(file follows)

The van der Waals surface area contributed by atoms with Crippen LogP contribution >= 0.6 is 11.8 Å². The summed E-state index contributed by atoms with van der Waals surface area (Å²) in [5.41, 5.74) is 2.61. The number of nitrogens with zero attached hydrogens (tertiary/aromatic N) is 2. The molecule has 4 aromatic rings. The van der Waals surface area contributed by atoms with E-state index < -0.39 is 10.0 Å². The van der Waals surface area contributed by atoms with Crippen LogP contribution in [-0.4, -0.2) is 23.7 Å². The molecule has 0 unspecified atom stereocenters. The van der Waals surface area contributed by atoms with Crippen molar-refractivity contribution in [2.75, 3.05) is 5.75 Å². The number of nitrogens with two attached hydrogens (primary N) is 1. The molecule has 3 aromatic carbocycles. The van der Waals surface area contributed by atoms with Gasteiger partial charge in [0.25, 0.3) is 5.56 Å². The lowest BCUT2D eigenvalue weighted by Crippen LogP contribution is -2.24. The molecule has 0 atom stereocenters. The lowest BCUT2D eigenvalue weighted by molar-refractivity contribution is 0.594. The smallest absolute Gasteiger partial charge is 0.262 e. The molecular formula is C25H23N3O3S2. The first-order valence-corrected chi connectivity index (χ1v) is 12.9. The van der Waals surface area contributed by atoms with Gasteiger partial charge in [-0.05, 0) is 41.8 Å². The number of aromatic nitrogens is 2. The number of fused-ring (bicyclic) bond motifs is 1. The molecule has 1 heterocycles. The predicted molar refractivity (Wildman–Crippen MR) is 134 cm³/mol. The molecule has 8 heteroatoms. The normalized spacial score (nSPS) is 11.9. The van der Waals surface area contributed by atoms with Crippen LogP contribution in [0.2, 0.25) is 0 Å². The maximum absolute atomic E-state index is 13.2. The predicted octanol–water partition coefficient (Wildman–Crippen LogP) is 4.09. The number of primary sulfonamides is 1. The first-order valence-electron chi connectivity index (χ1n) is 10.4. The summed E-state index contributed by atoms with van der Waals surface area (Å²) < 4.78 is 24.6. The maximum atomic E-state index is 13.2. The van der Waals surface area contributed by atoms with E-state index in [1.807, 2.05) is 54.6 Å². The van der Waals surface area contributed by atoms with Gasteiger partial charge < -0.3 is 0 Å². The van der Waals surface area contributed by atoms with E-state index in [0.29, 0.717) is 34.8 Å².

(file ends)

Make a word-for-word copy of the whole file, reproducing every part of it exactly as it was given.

The van der Waals surface area contributed by atoms with Crippen LogP contribution >= 0.6 is 11.8 Å². The summed E-state index contributed by atoms with van der Waals surface area (Å²) in [5.41, 5.74) is 2.61. The number of nitrogens with zero attached hydrogens (tertiary/aromatic N) is 2. The molecule has 4 aromatic rings. The van der Waals surface area contributed by atoms with E-state index < -0.39 is 10.0 Å². The van der Waals surface area contributed by atoms with Crippen LogP contribution in [-0.4, -0.2) is 23.7 Å². The molecule has 0 unspecified atom stereocenters. The van der Waals surface area contributed by atoms with Crippen molar-refractivity contribution in [2.75, 3.05) is 5.75 Å². The number of nitrogens with two attached hydrogens (primary N) is 1. The molecule has 3 aromatic carbocycles. The van der Waals surface area contributed by atoms with Gasteiger partial charge in [0.25, 0.3) is 5.56 Å². The lowest BCUT2D eigenvalue weighted by Crippen LogP contribution is -2.24. The molecule has 0 atom stereocenters. The lowest BCUT2D eigenvalue weighted by molar-refractivity contribution is 0.594. The smallest absolute Gasteiger partial charge is 0.262 e. The molecular formula is C25H23N3O3S2. The first-order valence-corrected chi connectivity index (χ1v) is 12.9. The van der Waals surface area contributed by atoms with Gasteiger partial charge in [-0.05, 0) is 41.8 Å². The number of aromatic nitrogens is 2. The number of fused-ring (bicyclic) bond motifs is 1. The molecule has 1 heterocycles. The predicted molar refractivity (Wildman–Crippen MR) is 134 cm³/mol. The molecule has 8 heteroatoms. The normalized spacial score (nSPS) is 11.9. The van der Waals surface area contributed by atoms with Crippen LogP contribution in [0.2, 0.25) is 0 Å². The maximum absolute atomic E-state index is 13.2. The predicted octanol–water partition coefficient (Wildman–Crippen LogP) is 4.09. The number of primary sulfonamides is 1. The first-order valence-electron chi connectivity index (χ1n) is 10.4. The summed E-state index contributed by atoms with van der Waals surface area (Å²) < 4.78 is 24.6. The maximum atomic E-state index is 13.2. The van der Waals surface area contributed by atoms with E-state index in [1.807, 2.05) is 54.6 Å². The van der Waals surface area contributed by atoms with Gasteiger partial charge < -0.3 is 0 Å². The van der Waals surface area contributed by atoms with E-state index in [0.29, 0.717) is 34.8 Å².